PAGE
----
Statistical graph showing the Pros vs the Cons over time, using the Transtheoretical Model of Behavior Change. (Photo credit: Wikipedia)
Planting the Seeds Of Change
When we look at how change happens, the effectiveness of change is often rooted in the early stages of the process. Many of the gains can begin when the person is living in blissful ignorance. Before change begins to happen, the seeds of change can be planted.
Seeing What The Person Doesn’t See
Before change can happen, a problem must be acknowledged and there must be a perceived need for change. The person has to believe that they need to change. The person has to see it. They have to know the need. They have to understand the “why” of change. Often, the person is not in a place where they are able to acknowledge the existence of a problem.
The person who is affected directly, the first person, the person at the centre of the problem behaviour is often the last person to acknowledge that the problem exists. Individuals who are not directly affected, such as family members, or close friends, are often the first to identify the problem. Unfortunately, when we see a problem, we can make things worse. In a desperate attempt to address the problem we may end up trying to coerce the person into a new behaviour.
Why Coercion Rarely Works
There is a long history of coercion that is reflected on by military, political, and psychological researchers. The conclusion, whether the problem be at an individual or international level, is often the same. Coercion has inherent weakness.
The use of coercion requires three things:
- actual force ability – Are you ABLE to follow through on the claim?
- follow through – Are you WILLING to follow through on the claim?
- restoration – When the credibility of authority is challenged, the authority is diminished. In extreme circumstances, authority is challenged to one of two death of the challenging agent, or complete nullification of the authority.
Authority, if it is challenged, cannot sustain itself. Authority is always about two (or more) parties agreeing on a context of relationship. We all have authority in the lives of those around us. If we use that authority in a manner that is congruent with the persons values and beliefs then we augment our authority in relation to that person. If, however, we use our authority in a manner that is incongruent with their values and beliefs, we erode our authority with that person.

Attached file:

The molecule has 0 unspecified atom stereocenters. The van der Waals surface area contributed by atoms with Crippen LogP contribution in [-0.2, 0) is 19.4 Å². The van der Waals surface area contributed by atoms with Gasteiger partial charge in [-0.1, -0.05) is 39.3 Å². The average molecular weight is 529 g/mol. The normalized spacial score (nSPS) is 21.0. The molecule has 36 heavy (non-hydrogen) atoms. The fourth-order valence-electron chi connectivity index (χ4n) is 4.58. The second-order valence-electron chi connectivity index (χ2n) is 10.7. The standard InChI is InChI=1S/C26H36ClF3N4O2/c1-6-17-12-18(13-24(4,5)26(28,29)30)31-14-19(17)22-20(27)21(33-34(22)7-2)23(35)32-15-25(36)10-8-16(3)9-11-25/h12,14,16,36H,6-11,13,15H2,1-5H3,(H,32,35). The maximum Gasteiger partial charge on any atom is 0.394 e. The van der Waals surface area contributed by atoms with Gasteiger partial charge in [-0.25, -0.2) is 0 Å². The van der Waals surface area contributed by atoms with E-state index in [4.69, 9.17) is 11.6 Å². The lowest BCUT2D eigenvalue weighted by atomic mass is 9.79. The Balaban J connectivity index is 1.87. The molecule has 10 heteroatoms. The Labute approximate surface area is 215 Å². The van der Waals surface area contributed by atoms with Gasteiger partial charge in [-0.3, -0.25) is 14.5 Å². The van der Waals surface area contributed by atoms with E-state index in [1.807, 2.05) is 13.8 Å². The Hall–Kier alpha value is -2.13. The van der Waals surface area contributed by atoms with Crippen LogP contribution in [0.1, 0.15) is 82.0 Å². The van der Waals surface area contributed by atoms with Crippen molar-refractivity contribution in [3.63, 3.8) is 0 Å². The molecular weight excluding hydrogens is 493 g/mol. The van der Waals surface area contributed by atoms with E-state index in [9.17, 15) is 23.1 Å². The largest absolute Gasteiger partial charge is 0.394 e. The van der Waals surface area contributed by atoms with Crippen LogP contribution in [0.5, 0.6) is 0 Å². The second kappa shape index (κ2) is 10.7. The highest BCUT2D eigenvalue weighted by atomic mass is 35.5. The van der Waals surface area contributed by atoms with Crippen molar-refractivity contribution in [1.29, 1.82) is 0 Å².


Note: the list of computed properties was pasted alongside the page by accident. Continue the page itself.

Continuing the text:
6 Tips For Staying Congruent
Let the person find, validate, and clarify their need. We can apply active listening techniques. Our best strategy is to wait, watch, and listen for statements that suggest the person may consider change. This can be like looking for a needle in a haystack, but however small the statement is, we capitalize on what the person is saying when they say it.
Inform the person of potential risks associated with the problem behaviour.
Believe that the person is pursing success in the way they believe is best. Everyone makes an effort to make their lives better. It may be difficult to understand another persons reasoning. There may be many years of stress or trauma that obscure a persons intentions, but the effort is always there.
Acknowledge their effort.
Encourage the person to think, but not act. If the person is not thinking or acting to change the behaviour, then they are most likely not ready. By encouraging that the person think, we can essentially get a “foot in the door”. If we make demands towards action, we likely end up alienating the person and shutting them down further.
Try to convince the person that they need help. If it’s absolutely unavoidable, stay assertive. Identify that you see a behaviour as the problem, not the person. Reaffirm that their choices are theirs.